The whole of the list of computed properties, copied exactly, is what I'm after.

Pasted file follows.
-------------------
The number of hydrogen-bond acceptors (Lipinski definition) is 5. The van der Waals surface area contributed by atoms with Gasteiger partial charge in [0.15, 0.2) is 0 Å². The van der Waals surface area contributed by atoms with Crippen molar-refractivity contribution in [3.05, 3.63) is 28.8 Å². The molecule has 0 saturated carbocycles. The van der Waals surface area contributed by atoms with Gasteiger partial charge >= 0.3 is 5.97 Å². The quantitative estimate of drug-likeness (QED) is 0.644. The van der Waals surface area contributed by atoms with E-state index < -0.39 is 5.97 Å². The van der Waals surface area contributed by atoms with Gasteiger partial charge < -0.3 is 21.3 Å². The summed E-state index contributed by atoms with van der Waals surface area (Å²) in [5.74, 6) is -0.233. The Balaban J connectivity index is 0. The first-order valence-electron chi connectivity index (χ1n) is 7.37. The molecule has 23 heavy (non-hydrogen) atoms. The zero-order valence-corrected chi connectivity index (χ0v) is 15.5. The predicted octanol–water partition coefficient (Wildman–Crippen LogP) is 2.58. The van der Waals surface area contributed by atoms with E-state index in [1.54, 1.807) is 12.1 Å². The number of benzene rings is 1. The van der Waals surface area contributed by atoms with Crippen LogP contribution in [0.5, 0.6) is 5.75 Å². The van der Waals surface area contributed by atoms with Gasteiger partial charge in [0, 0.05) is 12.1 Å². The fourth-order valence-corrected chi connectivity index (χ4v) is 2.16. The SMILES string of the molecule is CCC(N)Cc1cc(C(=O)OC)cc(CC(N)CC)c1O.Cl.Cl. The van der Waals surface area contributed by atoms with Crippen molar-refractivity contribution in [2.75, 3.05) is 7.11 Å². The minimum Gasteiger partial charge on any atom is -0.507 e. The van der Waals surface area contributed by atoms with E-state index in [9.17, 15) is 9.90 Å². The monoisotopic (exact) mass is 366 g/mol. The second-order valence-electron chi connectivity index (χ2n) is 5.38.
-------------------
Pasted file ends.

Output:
The number of hydrogen-bond acceptors (Lipinski definition) is 5. The van der Waals surface area contributed by atoms with Gasteiger partial charge in [0.15, 0.2) is 0 Å². The van der Waals surface area contributed by atoms with Crippen molar-refractivity contribution in [3.05, 3.63) is 28.8 Å². The molecule has 0 saturated carbocycles. The van der Waals surface area contributed by atoms with Gasteiger partial charge >= 0.3 is 5.97 Å². The quantitative estimate of drug-likeness (QED) is 0.644. The van der Waals surface area contributed by atoms with E-state index < -0.39 is 5.97 Å². The van der Waals surface area contributed by atoms with Gasteiger partial charge < -0.3 is 21.3 Å². The summed E-state index contributed by atoms with van der Waals surface area (Å²) in [5.74, 6) is -0.233. The Balaban J connectivity index is 0. The first-order valence-electron chi connectivity index (χ1n) is 7.37. The molecule has 23 heavy (non-hydrogen) atoms. The zero-order valence-corrected chi connectivity index (χ0v) is 15.5. The predicted octanol–water partition coefficient (Wildman–Crippen LogP) is 2.58. The van der Waals surface area contributed by atoms with E-state index in [1.54, 1.807) is 12.1 Å². The number of benzene rings is 1. The van der Waals surface area contributed by atoms with Crippen LogP contribution in [0.5, 0.6) is 5.75 Å². The van der Waals surface area contributed by atoms with Gasteiger partial charge in [0, 0.05) is 12.1 Å². The fourth-order valence-corrected chi connectivity index (χ4v) is 2.16. The SMILES string of the molecule is CCC(N)Cc1cc(C(=O)OC)cc(CC(N)CC)c1O.Cl.Cl. The van der Waals surface area contributed by atoms with Crippen molar-refractivity contribution in [2.75, 3.05) is 7.11 Å². The minimum Gasteiger partial charge on any atom is -0.507 e. The van der Waals surface area contributed by atoms with E-state index in [9.17, 15) is 9.90 Å². The monoisotopic (exact) mass is 366 g/mol. The second-order valence-electron chi connectivity index (χ2n) is 5.38.